The two biggest mistakes that criminal defendants make is speaking to the police outside the presence of a qualified criminal defense attorney, and consenting to a search of their property. This is not only true for people charged with violent offenses, but also white collar crimes like fraud and counterfeiting.
5th Circuit: Defendant Consented to Search of Vehicle
A recent case before the U.S. Fifth Circuit Court of Appeals, which has federal appellate jurisdiction over Texas, illustrates what can happen when a defendant is too cooperative with a suspicious police officer.
Three men, including the defendant in this case, were traveling in a rental car from Texas to Louisiana on I-10. A Louisiana sheriff’s deputy pulled the vehicle over on suspicion of a traffic violation–specifically, the car itself had a tinted cover over the license plate. While speaking with the defendant, the deputy said he noticed “a set of screwdrivers in the door of the vehicle.”
The trooper said the defendant and the passengers in the vehicle offered additional information about where they had been or where they were going, which the trooper said he found “implausible” and “inconsistent.” At this point, the trooper said he suspected the defendant and the passengers might have been involved in drug trafficking. This prompted the officer to call for backup.
The trooper then asked the defendant for permission to search the car. The defendant replied, “Yeah. You can search it.” While the search did not uncover evidence of drug trafficking, as the trooper suspected, police did find “over 100 blank ID cards, dozens of blank checks, holographic overlays, a printer, envelopes with names and social security numbers, computer equipment, and $95,000.”
Federal prosecutors eventually charged the defendant with acting as the leader of a “multi-state counterfeit check scheme.” At trial, jurors heard evidence that the defendant and other individuals were intentionally passing counterfeit checks at Wal-Mart stores in 20 states. The combined value of these bad checks exceeded $2 million.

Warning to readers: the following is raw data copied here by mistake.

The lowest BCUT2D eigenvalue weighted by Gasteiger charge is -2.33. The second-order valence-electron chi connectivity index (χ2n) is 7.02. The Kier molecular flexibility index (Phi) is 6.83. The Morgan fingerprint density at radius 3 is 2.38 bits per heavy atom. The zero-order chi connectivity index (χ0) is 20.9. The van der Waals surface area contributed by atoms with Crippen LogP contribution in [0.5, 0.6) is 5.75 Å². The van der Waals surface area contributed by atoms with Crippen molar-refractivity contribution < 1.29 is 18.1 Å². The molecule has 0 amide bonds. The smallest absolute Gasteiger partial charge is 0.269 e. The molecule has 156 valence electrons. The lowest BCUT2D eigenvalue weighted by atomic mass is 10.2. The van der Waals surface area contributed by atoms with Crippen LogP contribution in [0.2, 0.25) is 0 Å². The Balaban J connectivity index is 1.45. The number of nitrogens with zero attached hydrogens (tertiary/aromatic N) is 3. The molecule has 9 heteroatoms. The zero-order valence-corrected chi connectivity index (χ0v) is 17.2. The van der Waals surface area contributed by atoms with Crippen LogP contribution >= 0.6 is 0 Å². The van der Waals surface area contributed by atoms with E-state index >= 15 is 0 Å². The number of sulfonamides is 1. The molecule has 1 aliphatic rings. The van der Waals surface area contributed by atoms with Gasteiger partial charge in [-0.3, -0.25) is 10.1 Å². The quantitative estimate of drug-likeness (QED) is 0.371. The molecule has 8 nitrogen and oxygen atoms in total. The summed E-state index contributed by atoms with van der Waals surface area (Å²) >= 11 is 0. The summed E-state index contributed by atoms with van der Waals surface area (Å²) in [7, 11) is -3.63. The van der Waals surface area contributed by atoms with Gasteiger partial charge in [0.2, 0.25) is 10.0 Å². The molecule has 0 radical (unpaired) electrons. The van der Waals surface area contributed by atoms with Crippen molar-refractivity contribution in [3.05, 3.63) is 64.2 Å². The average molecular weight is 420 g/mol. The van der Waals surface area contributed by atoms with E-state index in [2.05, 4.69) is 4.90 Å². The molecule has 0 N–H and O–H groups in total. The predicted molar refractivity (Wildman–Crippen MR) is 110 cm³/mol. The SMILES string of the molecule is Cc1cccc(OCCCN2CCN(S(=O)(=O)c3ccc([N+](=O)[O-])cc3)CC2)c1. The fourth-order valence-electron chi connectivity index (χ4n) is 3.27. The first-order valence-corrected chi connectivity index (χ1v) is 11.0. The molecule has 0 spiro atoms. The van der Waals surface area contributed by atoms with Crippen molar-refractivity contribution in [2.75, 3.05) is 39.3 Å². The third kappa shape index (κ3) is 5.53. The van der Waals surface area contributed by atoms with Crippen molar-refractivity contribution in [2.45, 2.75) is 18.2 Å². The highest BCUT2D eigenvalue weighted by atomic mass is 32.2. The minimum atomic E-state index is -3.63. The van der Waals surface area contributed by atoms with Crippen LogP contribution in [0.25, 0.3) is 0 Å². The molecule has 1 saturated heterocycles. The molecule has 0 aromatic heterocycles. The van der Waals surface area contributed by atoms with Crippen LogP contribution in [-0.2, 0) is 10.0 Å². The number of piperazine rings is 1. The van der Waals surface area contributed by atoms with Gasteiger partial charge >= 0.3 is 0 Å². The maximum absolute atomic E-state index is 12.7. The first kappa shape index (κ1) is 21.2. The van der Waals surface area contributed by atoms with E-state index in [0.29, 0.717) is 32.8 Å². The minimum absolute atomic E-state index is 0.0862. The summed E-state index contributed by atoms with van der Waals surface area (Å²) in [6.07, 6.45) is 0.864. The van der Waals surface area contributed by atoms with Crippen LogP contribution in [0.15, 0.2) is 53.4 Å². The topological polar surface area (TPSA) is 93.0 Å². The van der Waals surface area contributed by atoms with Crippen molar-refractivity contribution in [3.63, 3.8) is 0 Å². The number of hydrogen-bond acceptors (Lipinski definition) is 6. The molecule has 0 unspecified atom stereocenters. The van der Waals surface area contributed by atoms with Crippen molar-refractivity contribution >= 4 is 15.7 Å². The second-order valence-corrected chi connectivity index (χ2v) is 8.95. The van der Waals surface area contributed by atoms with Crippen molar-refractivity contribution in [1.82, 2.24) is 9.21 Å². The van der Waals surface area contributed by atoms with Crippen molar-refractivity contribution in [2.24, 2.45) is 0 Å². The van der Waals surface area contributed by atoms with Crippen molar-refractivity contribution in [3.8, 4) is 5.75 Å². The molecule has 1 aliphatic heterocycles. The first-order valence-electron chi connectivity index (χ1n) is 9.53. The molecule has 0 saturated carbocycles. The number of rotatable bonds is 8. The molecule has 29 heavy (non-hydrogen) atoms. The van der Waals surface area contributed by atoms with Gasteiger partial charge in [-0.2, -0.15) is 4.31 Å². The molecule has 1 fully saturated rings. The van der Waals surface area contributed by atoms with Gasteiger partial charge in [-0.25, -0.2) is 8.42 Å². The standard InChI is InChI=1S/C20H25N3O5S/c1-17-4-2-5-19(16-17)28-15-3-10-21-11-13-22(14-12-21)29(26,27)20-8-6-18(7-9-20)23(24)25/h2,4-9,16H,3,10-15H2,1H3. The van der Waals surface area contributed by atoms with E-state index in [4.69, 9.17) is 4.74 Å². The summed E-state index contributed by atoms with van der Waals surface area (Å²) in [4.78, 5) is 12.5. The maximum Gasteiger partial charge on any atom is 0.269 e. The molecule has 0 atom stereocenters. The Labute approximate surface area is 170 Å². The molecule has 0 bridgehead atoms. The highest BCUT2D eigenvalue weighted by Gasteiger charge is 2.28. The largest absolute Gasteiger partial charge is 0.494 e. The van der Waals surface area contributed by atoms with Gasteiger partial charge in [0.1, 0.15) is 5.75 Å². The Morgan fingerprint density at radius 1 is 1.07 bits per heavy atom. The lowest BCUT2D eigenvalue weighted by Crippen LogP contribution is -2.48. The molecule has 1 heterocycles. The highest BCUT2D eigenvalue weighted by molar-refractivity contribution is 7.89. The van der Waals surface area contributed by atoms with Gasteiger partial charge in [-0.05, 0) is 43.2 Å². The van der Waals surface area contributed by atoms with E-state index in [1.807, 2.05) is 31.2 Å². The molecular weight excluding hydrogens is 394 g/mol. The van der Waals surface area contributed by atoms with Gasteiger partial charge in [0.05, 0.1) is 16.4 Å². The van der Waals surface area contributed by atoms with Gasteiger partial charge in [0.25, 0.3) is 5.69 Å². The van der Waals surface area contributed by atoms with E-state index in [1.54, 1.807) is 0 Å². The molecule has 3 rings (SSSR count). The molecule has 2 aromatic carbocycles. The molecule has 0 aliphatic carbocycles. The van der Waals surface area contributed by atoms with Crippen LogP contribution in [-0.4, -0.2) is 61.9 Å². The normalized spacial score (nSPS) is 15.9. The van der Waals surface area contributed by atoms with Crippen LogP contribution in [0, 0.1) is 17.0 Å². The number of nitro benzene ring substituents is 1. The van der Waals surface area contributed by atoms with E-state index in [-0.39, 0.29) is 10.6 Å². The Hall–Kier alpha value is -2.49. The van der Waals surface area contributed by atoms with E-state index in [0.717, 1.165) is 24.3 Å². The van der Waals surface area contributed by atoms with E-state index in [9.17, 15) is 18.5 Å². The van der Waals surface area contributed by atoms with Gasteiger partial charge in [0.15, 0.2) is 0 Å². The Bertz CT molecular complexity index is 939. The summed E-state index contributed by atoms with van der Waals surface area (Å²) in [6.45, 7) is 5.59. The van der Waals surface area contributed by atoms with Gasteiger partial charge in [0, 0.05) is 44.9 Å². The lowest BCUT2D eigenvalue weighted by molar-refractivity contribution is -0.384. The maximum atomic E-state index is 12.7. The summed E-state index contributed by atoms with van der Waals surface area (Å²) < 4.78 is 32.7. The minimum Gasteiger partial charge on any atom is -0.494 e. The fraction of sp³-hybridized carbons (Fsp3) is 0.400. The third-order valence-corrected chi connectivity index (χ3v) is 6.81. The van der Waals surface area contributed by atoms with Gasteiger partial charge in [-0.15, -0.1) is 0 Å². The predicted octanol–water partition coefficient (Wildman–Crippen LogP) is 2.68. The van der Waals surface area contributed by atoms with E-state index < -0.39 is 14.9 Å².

A jury found the defendant guilty on charges of conspiracy, access device fraud, and identity theft. On appeal to the Fifth Circuit, the defendant argued the trooper’s original search of the rental car was unconstitutional. The appeals court disagreed and affirmed the defendant’s conviction.
First, the defendant argued the trooper unreasonably prolonged the original traffic stop. The Fifth Circuit explained, however, that the trooper had formed a “reasonable suspicion of illegal activity” to justify extending the stop. This suspicion was based, among other reasons, by the fact that the defendant was “traveling in a rental vehicle on a known drug-trafficking corridor having a tinted cover over the license-plate with screwdrivers likely used to affix the cover.”
More to the point, the defendant “voluntarily consented to the search.” There was no evidence presented at trial that the trooper used “coercive police procedures” to obtain the defendant’s consent. Indeed, the appeals court said the defendant “was cooperative” and “appeared to be intelligent and well-educated.”
Keep Quiet and Call a League City or Galveston Criminal Defense Lawyer
It is difficult to argue the police illegally searched your vehicle when you openly give your consent. The lesson here should be obvious: Never consent. Instead, invoke your right to remain silent and contact a qualified Houston criminal defense attorney if you are detained on suspicion of committing a white collar crime. Call the Law Offices of Tad Nelson & Associates today if you need immediate assistance at (281) 280-0100.